SACRAMENTO -- As Gov. Jerry Brown prepares to ramp up his bid for higher taxes with campaign stops at college campuses, his chief rival offered him a reprieve Monday by pulling a withering attack ad off the air.
Molly Munger, the wealthy civil rights attorney bankrolling the rival tax-hike measure, Proposition 38, decided to pull a statewide ad that attacked Proposition 30 by portraying money flowing from a school house into politicians' hands with a child's voice saying, "that's why Sacramento's behind it."
The Proposition 30 campaign had seen its support plummet to barely above 50 percent in the most recent polls, a precarious position for a tax hike initiative with three weeks to go until Election Day.
The attacks "clearly weren't good for us," said Ace Smith, the campaign manager for Proposition 30. "But there was a public outcry, and we're glad they're pulling them."
Munger has assailed Proposition 30's own ads as "utterly deceptive," calling it a "budget patch," and not the pro-schools initiative she says her measure is. Brown's ads, her campaign manager, Nathan Ballard said, were "masquerading as Proposition 38, all the way down to using our core message, that the money was for schools and not Sacramento.
"We put up a gently comparative ad that established the difference between 30 and 38," Ballard said. "And the attention it generated was sufficient in setting the record straight."
Brown's measure hikes the sales tax by a quarter cent on the dollar and boosts income taxes on individuals who earn $250,000 a year. It raises about $6 billion a year, freeing up money to be spent on the $93.1 billion budget while warding off a nearly $6 billion trigger cut to schools, community colleges and universities.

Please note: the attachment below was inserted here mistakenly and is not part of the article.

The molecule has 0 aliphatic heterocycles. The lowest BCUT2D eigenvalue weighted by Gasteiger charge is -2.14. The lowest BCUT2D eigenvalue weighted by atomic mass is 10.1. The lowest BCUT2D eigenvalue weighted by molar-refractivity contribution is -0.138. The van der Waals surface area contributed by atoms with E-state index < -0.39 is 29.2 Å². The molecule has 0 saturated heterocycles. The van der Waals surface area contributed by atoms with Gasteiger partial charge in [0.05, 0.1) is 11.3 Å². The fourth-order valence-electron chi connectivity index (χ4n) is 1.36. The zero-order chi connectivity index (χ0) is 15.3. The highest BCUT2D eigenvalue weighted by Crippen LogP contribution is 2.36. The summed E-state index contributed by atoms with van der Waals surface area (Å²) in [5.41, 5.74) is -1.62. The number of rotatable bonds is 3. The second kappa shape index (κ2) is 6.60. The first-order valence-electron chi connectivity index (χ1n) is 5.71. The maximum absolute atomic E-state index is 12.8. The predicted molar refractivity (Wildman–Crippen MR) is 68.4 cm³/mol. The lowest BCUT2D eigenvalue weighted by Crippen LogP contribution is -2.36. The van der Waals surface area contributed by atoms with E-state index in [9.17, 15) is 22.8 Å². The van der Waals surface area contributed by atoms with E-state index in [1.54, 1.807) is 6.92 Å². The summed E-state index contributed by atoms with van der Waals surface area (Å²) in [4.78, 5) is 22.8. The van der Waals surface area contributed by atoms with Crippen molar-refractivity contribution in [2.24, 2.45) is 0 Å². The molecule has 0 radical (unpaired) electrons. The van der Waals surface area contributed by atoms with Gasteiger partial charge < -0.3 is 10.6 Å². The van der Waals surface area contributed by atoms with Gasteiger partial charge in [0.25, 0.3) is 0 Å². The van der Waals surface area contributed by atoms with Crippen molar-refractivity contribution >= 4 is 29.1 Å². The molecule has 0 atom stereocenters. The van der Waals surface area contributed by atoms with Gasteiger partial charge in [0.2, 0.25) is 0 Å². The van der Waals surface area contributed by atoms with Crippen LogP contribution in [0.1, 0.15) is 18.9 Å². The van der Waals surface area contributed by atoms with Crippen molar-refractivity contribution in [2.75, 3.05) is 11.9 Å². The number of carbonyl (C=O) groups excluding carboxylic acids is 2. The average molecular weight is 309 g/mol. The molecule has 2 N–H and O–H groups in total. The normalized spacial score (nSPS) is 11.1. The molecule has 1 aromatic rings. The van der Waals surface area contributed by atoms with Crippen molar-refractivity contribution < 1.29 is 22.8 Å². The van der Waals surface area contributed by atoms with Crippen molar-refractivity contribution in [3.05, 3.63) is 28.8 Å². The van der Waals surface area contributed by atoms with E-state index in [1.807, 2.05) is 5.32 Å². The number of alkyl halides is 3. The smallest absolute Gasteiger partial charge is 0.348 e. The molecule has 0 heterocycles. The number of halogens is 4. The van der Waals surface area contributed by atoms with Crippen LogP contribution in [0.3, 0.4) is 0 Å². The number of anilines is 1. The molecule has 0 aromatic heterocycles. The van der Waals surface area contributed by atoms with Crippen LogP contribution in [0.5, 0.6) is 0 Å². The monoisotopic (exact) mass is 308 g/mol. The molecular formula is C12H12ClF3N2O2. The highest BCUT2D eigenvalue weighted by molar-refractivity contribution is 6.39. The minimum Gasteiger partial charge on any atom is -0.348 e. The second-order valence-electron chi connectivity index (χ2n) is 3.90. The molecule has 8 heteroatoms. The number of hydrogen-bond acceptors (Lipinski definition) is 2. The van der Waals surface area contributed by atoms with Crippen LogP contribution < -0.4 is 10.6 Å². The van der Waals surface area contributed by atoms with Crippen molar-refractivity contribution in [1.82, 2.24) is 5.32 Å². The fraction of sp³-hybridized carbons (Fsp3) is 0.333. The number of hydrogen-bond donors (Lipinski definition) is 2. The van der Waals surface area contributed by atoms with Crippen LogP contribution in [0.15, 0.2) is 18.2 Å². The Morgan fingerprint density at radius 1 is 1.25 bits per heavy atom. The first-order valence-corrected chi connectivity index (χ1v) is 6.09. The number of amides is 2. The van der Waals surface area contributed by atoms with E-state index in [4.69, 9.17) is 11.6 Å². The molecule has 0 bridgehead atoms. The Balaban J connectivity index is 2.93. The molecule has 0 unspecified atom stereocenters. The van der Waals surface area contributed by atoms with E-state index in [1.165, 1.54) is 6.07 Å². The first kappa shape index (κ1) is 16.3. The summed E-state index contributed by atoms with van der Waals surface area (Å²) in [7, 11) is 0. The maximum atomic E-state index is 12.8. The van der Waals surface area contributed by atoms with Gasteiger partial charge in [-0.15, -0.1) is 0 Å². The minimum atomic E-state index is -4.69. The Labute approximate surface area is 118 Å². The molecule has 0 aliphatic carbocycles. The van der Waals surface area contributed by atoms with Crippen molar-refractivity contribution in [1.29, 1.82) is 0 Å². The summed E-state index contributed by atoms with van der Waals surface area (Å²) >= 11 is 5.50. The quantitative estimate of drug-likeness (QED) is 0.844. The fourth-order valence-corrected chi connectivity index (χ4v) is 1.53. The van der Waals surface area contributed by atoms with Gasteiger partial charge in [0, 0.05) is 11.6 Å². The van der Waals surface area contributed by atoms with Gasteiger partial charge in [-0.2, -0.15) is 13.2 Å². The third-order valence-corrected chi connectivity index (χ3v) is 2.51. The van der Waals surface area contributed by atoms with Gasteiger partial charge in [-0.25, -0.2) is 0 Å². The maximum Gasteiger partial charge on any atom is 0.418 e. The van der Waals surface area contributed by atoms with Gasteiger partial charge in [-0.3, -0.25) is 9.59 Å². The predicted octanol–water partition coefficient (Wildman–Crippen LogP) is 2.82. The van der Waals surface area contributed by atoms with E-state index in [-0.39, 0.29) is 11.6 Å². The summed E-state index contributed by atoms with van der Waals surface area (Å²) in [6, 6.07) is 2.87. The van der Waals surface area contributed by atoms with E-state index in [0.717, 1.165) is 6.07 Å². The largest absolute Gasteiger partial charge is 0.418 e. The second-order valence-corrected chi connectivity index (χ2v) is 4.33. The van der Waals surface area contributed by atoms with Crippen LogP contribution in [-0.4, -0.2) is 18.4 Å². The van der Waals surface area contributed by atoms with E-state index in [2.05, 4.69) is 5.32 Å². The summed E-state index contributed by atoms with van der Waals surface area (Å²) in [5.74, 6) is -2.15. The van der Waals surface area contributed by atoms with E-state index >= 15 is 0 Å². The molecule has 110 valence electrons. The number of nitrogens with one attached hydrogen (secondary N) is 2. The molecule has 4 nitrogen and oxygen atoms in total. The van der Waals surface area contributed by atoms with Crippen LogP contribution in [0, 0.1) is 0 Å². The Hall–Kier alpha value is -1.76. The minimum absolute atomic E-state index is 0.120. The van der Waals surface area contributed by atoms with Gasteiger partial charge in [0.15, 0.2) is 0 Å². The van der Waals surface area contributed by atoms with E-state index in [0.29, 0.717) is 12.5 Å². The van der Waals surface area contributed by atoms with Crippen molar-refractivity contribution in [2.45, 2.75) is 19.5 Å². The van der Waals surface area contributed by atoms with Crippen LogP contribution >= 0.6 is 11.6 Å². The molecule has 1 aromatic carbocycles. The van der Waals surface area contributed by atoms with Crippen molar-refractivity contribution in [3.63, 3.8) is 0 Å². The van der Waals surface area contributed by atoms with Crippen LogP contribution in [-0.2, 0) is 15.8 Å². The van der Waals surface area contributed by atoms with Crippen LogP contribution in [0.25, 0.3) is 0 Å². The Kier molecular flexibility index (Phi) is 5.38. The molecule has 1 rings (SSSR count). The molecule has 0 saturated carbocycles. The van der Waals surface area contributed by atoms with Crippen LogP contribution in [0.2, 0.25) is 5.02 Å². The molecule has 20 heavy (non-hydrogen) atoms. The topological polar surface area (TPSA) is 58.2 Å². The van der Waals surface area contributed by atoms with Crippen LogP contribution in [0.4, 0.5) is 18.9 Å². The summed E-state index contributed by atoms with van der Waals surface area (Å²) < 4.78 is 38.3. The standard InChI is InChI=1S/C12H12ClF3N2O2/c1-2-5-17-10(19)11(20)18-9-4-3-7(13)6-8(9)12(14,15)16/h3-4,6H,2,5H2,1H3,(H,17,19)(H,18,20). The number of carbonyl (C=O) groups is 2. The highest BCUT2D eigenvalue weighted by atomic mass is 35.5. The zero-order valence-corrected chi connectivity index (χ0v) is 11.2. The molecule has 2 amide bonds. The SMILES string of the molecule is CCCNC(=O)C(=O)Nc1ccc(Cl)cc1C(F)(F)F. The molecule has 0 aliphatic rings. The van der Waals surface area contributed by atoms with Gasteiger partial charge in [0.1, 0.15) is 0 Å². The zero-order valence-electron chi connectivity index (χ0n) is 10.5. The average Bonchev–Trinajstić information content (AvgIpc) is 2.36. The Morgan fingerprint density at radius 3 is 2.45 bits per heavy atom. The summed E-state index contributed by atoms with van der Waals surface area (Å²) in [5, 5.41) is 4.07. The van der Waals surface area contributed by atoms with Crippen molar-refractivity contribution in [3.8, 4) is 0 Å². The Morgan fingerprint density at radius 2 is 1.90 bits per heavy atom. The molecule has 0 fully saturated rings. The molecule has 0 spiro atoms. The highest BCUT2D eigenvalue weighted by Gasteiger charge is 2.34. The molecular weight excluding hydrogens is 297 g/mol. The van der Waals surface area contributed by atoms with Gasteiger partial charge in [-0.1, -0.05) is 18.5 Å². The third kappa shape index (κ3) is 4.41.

Proposition 38 would raise income taxes on all but the poor to increase school financing by $10 billion a year for 12 years.
Munger's half-brother Charles Munger had also contributed $22 million to a campaign committee, the Small Business Action Committee, that has funded TV ads and mail literature opposing Proposition 30.
Brown's campaign had warned that the Mungers were on the verge of carving a legacy as the millionaires who killed funding for public schools. Even her supporters expressed discomfort with the attacks.
Many voters are considering voting yes on both initiatives, and Munger's campaign didn't want to lose them, Ballard said.
"We need them -- they are gold," Ballard said.
With prospects for Proposition 30 getting shakier by the day, Brown is heading directly to a potentially significant source of support: college campuses.
The governor will take his appeal to college students at UCLA and Sacramento City College in appearances Tuesday and Thursday. He is likely to take a more visible role in the final three weeks of the campaign, Smith said.
Campaigning on campuses is sound strategy, especially in a presidential election year, said Jack Pitney, a political-science professor at Claremont McKenna College.
"It's a natural constituency," Pitney said, referring to students. "They receive benefits from Prop. 30 and are less likely to get hit by the tax increase."
Brown intends to make personal appearances at elementary, middle and high schools, as well as universities and community colleges, Smith said.